Alabama is a water state. The state contains 563,000 acres of ponds, lakes, and reservoirs and more than 132,000 miles of interconnected rivers and streams—5,300 of which make up the Alabama Scenic River Trail, the longest and most diverse river trail in the country. Every September, some of the nation’s most experienced paddlers celebrate Alabama’s record-breaking river system by taking on the Great Alabama 650.

The Herculean race requires athletes to kayak, canoe, or paddle board across the state of Alabama over the span of 10 days. The 650-mile course takes paddlers along the core section of the Alabama Scenic River Trail, spanning from Weiss Lake in northeast Alabama to Fort Morgan at the tip of Mobile Bay in southwest Alabama. The world-class race exposes extreme adventurers to everything Alabama’s waterways have to offer, from rushing whitewater to ambling river deltas to the salty shores of the Gulf Coast. The third annual Great Alabama 650 is taking place September 18-28 this year. 

Firm Foundations

(Great Alabama 650/Facebook)

The first Great Alabama 650 took place in September 2019 with a dual mission to bring attention to the Alabama Scenic River Trail and provide a one-of-a-kind ultrarace to experienced kayakers, canoers, and paddleboarders. Race director Greg Wingo is an adventure professional and athlete who focuses on trailrunning, ultrarunning, and endurance paddling. In an interview with Alabama Newscenter during the race’s inaugural year, he commented on the added difficulty of planning a race in the water as opposed to on land. The race requires hundreds of volunteers and trail angels (residents who live along the waterway and provide aid to racers) to staff multiple portage points across the trail for 10 straight days. 

In its first year, only three out of 12 racer entrants completed the course. Florida resident Bobby Johnson won the race with a time of seven days, eight hours, one minute, and 55 seconds. Salli O’Donnell, also of Florida and the race’s only female solo competitor, completed the race six hours later. Tandem racers Ryan Gillikin of Alabama and Susan Jordan took home third on the race’s ninth day. The three winning groups split a $22,500 prize equally.

Rules of the Race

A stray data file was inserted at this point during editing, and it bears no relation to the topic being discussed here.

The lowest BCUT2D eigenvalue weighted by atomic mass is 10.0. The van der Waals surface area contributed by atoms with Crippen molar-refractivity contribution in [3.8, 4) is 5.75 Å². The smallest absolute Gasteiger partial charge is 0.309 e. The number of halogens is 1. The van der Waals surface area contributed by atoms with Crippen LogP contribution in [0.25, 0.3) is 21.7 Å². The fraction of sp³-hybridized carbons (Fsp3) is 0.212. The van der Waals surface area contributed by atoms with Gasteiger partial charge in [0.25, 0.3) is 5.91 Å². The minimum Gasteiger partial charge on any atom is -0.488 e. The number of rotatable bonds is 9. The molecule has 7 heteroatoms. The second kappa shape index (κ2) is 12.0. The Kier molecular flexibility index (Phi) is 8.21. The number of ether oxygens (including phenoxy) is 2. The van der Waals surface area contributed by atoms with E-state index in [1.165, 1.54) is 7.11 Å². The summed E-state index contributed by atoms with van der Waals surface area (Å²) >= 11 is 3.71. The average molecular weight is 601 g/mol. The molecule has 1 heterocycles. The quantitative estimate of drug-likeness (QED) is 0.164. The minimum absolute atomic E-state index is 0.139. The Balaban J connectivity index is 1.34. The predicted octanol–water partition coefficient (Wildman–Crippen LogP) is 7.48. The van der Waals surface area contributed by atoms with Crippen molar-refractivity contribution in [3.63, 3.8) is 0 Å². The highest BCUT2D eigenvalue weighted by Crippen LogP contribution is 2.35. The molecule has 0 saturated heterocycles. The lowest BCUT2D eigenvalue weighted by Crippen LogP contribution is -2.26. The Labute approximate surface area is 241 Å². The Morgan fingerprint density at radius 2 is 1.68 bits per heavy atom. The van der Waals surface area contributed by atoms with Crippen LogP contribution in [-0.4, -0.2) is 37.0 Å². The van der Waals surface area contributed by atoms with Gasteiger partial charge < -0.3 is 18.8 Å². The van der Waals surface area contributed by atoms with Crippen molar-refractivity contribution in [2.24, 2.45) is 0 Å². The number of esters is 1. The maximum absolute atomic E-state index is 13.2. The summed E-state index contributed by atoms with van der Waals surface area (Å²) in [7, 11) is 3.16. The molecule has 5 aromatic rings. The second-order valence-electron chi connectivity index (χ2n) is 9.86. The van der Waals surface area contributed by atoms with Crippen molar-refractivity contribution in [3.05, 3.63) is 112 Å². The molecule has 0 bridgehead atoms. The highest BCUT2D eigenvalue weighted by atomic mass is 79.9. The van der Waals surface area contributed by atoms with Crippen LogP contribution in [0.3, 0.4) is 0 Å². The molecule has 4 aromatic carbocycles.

(Great Alabama 650/Facebook)

For a race with such demanding elements, the Great Alabama 650 has a surprisingly simple set of rules. Racers enter into one of three divisions: male solo, female solo, and two-person tandem (any gender). To be accepted into the race, participants must have completed a qualifying race. 

All entrants have 10 days to complete the course and must take mandatory breaks at eight portage stops for a total of 4 hours and 45 minutes of downtime. In addition, there are two checkpoints (at Coosa River Adventures in Wetumpka and Millers Ferry in Camden) that racers must make it to by a cut-off time or face disqualification. Other than those stops, racers are left to their own devices on when and where to stop to sleep, eat, or recharge. 

Each race team must have at least one crew person to help them restock food and supplies at portage points, set up camp, or swap out watercrafts. Racers are allowed to use multiple watercrafts along the trail, as long as none of them are motorized. Kayaks, canoes, and paddleboards all are fair game. A required gear list and SPOT tracker are provided to all race participants. 

Paddles at the Ready

(Great Alabama 650/Facebook)

This year, four women are competing in the female solo division, including defending solo female champ Salli O’Donnell. Six men are competing in the male solo division, and four tandem teams are competing. The race’s inaugural winner Bobby Johnson is competing in the team division this year. 

Fans are encouraged to follow along with the racers’ progress via an online tracker and leaderboard. This year’s division winners will each take home a $2,000 prize and pride in accomplishing an incredible feat on the Alabama Scenic River Trail.